|From:||Dr. Dov Bulka|
|Subject:||Re: Help-grub Digest, Vol 22, Issue 5|
|Date:||Thu, 12 Nov 2009 11:33:55 -0800 (PST)|
|At the risk of answering my own qusestion... Here's what I did to run the example kernel from Grub2, as a 64-bit image. Maybe somebofy will find this useful.|
There's an example OS kernel that ships with the Grub Legacy tarball, in the docs directory. Grub2 will run that example okay if you compile it as an ELF32 image. I wanted to test Grub2 with an ELF64 image of the example kernel, and that required a few minor, but important changes.
If you compile the example kernel on a "x86_64" platform, you'll get an ELF64 image with 64-bit executable code. The problem is, when Grub jumps to the entry point of the OS, the machine is in 32-bit mode and cannot execute code that was compiled for 64-bit.
The key is to create 32-bit entry point code and stuff it into an ELF64 image.
The example kernel comes in three files: boot.S, kernel.c and multiboot.h. The following changes are required:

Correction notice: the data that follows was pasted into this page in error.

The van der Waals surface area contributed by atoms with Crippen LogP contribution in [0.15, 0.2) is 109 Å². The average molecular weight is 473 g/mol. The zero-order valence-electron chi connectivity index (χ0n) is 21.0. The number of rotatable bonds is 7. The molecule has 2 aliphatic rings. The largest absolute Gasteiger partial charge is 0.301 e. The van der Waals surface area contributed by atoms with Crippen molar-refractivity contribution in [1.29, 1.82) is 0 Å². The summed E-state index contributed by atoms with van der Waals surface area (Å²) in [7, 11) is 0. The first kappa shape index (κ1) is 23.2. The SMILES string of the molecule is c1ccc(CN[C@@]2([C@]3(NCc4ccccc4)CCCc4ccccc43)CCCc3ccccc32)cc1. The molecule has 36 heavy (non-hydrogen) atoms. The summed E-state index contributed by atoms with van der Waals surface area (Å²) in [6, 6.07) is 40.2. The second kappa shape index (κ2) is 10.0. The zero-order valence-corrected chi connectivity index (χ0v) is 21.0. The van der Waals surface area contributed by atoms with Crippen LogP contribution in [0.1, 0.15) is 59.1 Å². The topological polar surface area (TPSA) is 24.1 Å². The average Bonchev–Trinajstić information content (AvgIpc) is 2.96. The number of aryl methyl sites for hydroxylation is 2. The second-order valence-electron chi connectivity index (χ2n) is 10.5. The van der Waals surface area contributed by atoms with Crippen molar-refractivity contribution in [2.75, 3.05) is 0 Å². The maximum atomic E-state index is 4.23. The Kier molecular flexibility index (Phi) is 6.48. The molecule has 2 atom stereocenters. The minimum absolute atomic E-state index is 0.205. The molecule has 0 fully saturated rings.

If you want to automate this stuff with a script, start by creating a file called "dot_code32" that contains two lines, the first of which is the string ".code32" The second line is blank.
Then do the following in a script:
cat dot_code32 boot.S > boot32.S
gcc -c boot32.S
gcc -S -m32 -nostdlib kernel.c
cat dot_code32 kernel.s > kernel32.s
gcc -c kernel32.s
gcc -o kernel64 -nostdlib kernel32.o boot32.o
Now you got an ELF64 executable called "kernel64" that runs 32-bit code at the entry point. Grub2 will bootload this one without a problem.
--- On Wed, 11/11/09, address@hidden <address@hidden> wrote:
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